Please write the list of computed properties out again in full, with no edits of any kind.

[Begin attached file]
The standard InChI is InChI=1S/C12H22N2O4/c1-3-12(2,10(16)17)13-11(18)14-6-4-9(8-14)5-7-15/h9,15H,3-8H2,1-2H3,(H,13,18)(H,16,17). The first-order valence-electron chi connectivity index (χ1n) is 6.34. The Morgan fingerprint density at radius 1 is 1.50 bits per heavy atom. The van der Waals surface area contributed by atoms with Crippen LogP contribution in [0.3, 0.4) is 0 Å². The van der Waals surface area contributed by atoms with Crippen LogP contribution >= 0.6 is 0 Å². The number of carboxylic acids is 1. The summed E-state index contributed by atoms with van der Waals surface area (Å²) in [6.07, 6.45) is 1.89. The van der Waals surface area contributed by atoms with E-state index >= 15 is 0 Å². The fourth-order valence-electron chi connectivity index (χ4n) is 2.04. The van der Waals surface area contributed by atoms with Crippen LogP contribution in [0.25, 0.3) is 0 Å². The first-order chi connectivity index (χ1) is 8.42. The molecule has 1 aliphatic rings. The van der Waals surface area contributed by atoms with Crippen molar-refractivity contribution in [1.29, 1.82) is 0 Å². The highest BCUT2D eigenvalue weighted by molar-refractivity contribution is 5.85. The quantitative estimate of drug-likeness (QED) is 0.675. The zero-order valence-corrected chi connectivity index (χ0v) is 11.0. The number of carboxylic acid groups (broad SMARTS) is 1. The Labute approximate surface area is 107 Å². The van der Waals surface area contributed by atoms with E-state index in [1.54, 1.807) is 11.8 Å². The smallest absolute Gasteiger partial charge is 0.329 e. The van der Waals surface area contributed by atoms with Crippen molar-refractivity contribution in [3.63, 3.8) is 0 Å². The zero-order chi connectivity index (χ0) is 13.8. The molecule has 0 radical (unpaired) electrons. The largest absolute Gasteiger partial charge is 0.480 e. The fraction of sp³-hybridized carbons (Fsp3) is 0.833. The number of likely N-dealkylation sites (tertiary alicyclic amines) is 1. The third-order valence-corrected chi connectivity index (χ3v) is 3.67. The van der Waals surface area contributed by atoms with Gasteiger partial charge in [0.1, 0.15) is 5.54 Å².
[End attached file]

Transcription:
The standard InChI is InChI=1S/C12H22N2O4/c1-3-12(2,10(16)17)13-11(18)14-6-4-9(8-14)5-7-15/h9,15H,3-8H2,1-2H3,(H,13,18)(H,16,17). The first-order valence-electron chi connectivity index (χ1n) is 6.34. The Morgan fingerprint density at radius 1 is 1.50 bits per heavy atom. The van der Waals surface area contributed by atoms with Crippen LogP contribution in [0.3, 0.4) is 0 Å². The van der Waals surface area contributed by atoms with Crippen LogP contribution >= 0.6 is 0 Å². The number of carboxylic acids is 1. The summed E-state index contributed by atoms with van der Waals surface area (Å²) in [6.07, 6.45) is 1.89. The van der Waals surface area contributed by atoms with E-state index >= 15 is 0 Å². The fourth-order valence-electron chi connectivity index (χ4n) is 2.04. The van der Waals surface area contributed by atoms with Crippen LogP contribution in [0.25, 0.3) is 0 Å². The first-order chi connectivity index (χ1) is 8.42. The molecule has 1 aliphatic rings. The van der Waals surface area contributed by atoms with Crippen molar-refractivity contribution in [1.29, 1.82) is 0 Å². The highest BCUT2D eigenvalue weighted by molar-refractivity contribution is 5.85. The quantitative estimate of drug-likeness (QED) is 0.675. The zero-order valence-corrected chi connectivity index (χ0v) is 11.0. The number of carboxylic acid groups (broad SMARTS) is 1. The Labute approximate surface area is 107 Å². The van der Waals surface area contributed by atoms with E-state index in [1.54, 1.807) is 11.8 Å². The smallest absolute Gasteiger partial charge is 0.329 e. The van der Waals surface area contributed by atoms with Crippen molar-refractivity contribution in [3.63, 3.8) is 0 Å². The zero-order chi connectivity index (χ0) is 13.8. The molecule has 0 radical (unpaired) electrons. The largest absolute Gasteiger partial charge is 0.480 e. The fraction of sp³-hybridized carbons (Fsp3) is 0.833. The number of likely N-dealkylation sites (tertiary alicyclic amines) is 1. The third-order valence-corrected chi connectivity index (χ3v) is 3.67. The van der Waals surface area contributed by atoms with Gasteiger partial charge in [0.1, 0.15) is 5.54 Å².